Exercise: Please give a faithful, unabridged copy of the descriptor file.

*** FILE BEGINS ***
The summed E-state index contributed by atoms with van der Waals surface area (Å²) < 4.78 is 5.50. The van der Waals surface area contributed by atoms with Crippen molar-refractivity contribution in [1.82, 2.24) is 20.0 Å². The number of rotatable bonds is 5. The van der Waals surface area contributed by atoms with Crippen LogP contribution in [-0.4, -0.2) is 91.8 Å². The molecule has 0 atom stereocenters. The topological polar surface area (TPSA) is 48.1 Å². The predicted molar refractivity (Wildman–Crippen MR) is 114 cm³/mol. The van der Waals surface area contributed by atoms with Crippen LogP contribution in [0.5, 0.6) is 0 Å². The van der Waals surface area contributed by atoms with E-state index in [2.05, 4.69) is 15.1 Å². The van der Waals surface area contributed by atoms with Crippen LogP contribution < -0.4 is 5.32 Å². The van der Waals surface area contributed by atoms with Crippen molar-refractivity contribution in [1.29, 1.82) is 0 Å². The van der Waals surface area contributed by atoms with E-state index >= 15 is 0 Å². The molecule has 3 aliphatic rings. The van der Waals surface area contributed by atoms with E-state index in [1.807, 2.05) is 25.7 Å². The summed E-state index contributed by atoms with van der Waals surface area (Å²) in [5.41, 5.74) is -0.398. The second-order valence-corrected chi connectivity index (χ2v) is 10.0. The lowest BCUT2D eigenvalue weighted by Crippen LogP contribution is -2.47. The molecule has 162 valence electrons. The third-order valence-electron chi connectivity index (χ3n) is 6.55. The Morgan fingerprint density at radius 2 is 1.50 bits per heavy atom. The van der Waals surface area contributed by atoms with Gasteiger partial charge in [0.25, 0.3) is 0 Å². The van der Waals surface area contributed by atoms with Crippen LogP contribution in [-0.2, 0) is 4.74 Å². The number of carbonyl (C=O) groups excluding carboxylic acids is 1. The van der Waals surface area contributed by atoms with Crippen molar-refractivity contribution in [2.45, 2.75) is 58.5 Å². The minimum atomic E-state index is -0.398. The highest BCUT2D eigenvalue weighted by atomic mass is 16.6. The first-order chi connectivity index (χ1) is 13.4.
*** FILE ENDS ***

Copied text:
The summed E-state index contributed by atoms with van der Waals surface area (Å²) < 4.78 is 5.50. The van der Waals surface area contributed by atoms with Crippen molar-refractivity contribution in [1.82, 2.24) is 20.0 Å². The number of rotatable bonds is 5. The van der Waals surface area contributed by atoms with Crippen LogP contribution in [-0.4, -0.2) is 91.8 Å². The molecule has 0 atom stereocenters. The topological polar surface area (TPSA) is 48.1 Å². The predicted molar refractivity (Wildman–Crippen MR) is 114 cm³/mol. The van der Waals surface area contributed by atoms with Crippen LogP contribution in [0.5, 0.6) is 0 Å². The van der Waals surface area contributed by atoms with E-state index in [2.05, 4.69) is 15.1 Å². The van der Waals surface area contributed by atoms with Crippen LogP contribution < -0.4 is 5.32 Å². The van der Waals surface area contributed by atoms with Crippen molar-refractivity contribution in [1.29, 1.82) is 0 Å². The van der Waals surface area contributed by atoms with E-state index >= 15 is 0 Å². The molecule has 3 aliphatic rings. The van der Waals surface area contributed by atoms with E-state index in [1.807, 2.05) is 25.7 Å². The summed E-state index contributed by atoms with van der Waals surface area (Å²) in [5.41, 5.74) is -0.398. The second-order valence-corrected chi connectivity index (χ2v) is 10.0. The lowest BCUT2D eigenvalue weighted by Crippen LogP contribution is -2.47. The molecule has 162 valence electrons. The third-order valence-electron chi connectivity index (χ3n) is 6.55. The Morgan fingerprint density at radius 2 is 1.50 bits per heavy atom. The van der Waals surface area contributed by atoms with Gasteiger partial charge in [0.25, 0.3) is 0 Å². The van der Waals surface area contributed by atoms with Crippen LogP contribution in [-0.2, 0) is 4.74 Å². The number of carbonyl (C=O) groups excluding carboxylic acids is 1. The van der Waals surface area contributed by atoms with Crippen molar-refractivity contribution in [2.45, 2.75) is 58.5 Å². The minimum atomic E-state index is -0.398. The highest BCUT2D eigenvalue weighted by atomic mass is 16.6. The first-order chi connectivity index (χ1) is 13.4.